Paper. Due at the exam, or 12-19 by 11.55pm via email. The goal here is to get you thinking about, and critically analyzing, the documents. You should bring in other reading that you've done for class; but you should not do any outside research beyond the documents linked below. All papers must present an argument and make ample use of the primary sources below. The paper should run roughly 10-ish pages; you can go longer if you need to.

1. To what extent did the British/American war aims during World War II, as embodied in the Atlantic Charter, reflect the thinking of either (or both) nations during World War I? Compare and contrast the charter with Wilson's ultimate statement of war aims--the 14 Points--and a similar document offered by British Prime Minister David Lloyd George.

2. Should historians consider the New Deal a "constitutional revolution"? Compare and contrast the legal reasoning behind two key decisions that upheld the New Deal agenda (West Coast Hotel and Erie Railroad, Brandeis opinion only) with the legal reasoning behind two key decisions reflecting the more conservative Court doctrines of the pre-1937 period (Bailey and Schechter). How significant is the change between the two sets of cases?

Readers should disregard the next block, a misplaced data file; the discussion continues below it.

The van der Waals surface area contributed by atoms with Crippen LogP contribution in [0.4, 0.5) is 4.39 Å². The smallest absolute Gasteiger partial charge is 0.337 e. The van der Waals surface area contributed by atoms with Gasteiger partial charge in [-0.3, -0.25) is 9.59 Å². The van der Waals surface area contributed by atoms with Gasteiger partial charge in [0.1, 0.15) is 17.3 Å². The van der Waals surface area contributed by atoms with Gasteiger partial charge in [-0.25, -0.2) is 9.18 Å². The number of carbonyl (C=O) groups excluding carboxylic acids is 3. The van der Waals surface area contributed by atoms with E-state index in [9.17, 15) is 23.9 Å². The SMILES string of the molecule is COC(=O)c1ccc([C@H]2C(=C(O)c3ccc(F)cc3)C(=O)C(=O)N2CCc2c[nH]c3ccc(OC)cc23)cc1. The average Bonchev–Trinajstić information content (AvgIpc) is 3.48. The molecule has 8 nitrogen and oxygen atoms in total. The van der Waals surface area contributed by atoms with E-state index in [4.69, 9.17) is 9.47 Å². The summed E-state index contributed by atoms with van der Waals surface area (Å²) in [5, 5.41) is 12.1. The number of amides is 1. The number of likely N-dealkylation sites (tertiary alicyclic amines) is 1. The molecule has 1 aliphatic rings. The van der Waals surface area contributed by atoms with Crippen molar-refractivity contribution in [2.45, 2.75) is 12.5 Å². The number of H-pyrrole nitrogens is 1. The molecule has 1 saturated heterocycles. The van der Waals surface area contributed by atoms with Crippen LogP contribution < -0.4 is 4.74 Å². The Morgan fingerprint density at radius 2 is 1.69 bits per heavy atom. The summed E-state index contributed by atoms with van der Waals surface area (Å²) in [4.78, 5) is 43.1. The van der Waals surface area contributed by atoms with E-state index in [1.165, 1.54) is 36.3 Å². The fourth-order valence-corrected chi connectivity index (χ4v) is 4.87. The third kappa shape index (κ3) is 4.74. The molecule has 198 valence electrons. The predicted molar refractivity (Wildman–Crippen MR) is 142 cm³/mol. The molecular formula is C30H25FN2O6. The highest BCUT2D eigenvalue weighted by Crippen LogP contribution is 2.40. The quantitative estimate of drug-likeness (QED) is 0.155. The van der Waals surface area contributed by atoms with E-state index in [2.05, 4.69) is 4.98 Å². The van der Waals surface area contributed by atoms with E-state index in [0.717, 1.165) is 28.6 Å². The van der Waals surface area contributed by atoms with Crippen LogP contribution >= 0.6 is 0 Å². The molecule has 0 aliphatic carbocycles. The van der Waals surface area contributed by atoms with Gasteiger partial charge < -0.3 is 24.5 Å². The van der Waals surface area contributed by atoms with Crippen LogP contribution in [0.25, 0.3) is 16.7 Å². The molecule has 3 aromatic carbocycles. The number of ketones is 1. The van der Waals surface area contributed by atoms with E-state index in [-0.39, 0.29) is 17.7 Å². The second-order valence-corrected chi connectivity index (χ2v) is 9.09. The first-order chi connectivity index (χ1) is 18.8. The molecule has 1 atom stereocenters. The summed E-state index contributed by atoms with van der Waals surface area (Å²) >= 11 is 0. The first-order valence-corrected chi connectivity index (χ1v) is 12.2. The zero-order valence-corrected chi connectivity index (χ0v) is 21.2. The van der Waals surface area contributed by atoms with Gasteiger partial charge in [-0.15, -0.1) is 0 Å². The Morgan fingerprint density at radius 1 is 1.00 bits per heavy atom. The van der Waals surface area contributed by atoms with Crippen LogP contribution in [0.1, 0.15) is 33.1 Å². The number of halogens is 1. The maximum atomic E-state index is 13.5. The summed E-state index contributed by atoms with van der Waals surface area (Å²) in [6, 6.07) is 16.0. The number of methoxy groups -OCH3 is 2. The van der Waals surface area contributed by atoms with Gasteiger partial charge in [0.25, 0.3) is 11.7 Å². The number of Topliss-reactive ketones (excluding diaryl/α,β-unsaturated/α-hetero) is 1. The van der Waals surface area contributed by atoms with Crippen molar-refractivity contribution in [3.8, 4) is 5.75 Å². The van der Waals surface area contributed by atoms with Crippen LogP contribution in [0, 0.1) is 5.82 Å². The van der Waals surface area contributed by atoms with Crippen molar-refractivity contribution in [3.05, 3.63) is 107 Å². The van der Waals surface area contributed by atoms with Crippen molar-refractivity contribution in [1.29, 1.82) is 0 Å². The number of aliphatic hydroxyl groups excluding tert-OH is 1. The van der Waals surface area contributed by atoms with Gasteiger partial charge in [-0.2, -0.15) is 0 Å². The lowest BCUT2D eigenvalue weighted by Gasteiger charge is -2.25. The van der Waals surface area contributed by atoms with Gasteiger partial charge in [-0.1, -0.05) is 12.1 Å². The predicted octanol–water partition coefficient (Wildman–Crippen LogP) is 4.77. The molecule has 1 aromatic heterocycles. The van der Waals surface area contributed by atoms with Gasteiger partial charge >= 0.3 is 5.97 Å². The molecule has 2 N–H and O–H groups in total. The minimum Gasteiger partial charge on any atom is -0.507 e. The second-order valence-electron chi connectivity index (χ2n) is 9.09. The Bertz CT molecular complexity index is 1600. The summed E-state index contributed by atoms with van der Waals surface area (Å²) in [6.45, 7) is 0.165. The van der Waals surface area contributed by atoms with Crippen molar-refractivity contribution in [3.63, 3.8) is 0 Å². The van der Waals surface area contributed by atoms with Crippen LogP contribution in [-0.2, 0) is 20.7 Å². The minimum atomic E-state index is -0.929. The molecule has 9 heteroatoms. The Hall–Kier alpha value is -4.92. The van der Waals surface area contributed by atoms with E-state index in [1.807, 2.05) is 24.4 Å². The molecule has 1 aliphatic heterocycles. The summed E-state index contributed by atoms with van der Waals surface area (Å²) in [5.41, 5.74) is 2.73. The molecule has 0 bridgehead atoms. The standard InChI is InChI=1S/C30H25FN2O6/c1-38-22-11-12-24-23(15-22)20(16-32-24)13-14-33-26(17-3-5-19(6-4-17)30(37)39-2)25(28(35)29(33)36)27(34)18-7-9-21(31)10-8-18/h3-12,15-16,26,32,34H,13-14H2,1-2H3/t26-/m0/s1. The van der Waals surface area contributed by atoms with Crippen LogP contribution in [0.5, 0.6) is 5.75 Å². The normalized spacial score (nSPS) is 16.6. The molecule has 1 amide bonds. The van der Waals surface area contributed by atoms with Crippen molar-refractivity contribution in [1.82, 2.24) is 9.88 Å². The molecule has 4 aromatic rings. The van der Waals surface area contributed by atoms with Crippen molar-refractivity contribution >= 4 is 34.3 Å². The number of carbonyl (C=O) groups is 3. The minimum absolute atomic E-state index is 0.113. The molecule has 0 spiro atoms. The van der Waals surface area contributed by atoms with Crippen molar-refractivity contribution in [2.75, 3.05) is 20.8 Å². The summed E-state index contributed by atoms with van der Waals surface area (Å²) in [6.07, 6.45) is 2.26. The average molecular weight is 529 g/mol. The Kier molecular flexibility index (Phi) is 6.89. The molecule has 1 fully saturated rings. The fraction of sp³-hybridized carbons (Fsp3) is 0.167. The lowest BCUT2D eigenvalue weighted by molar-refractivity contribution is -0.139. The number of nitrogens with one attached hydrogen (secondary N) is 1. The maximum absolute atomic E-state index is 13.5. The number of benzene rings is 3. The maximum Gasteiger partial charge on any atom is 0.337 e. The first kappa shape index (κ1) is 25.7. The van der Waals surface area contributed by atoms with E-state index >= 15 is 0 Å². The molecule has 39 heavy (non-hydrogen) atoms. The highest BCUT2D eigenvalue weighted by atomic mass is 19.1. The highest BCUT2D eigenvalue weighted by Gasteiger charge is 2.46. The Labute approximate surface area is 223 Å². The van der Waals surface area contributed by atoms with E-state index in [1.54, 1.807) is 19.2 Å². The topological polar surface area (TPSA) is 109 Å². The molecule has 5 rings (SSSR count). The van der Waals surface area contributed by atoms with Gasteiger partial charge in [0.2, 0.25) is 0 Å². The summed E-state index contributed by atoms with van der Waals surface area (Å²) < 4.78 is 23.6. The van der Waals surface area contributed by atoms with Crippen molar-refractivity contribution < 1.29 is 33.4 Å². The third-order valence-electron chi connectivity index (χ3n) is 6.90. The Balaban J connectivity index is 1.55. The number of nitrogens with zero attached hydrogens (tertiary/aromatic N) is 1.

3. The historian William Leuchtenburg has published a book arguing that postwar US Presidents as living in the "shadow of FDR." Does this framework adequately explain the policies of the Truman administration? Using documents from the Whistlestop site, compare and contrast Truman's agenda (regarding desegregation of the armed forces; recognition of the state of Israel; or the Marshall Plan/Truman Doctrine response to postwar Europe) with that of FDR--in terms of policy, and in terms of presidential leadership.

4. The US decision to drop the bomb remains one of the most controversial foreign policy actions ever taken by the United States. What motivated US policymakers to act as they did? Begin with this review article, and then examine the historiographical controversy around the Alperovitz thesis, complete with ample documentation, including material from the Truman Library. (Warning: This topic is an interesting one, but there's a decent amount of supplementary reading, especially in the second site.)

5. How wide an ideological gulf separated the three sides in the League of Nations/Versailles debate? Compare and contrast the perspectives of Wilson, Lodge, and Gronna (uplink soon).


More questions to be posted next week.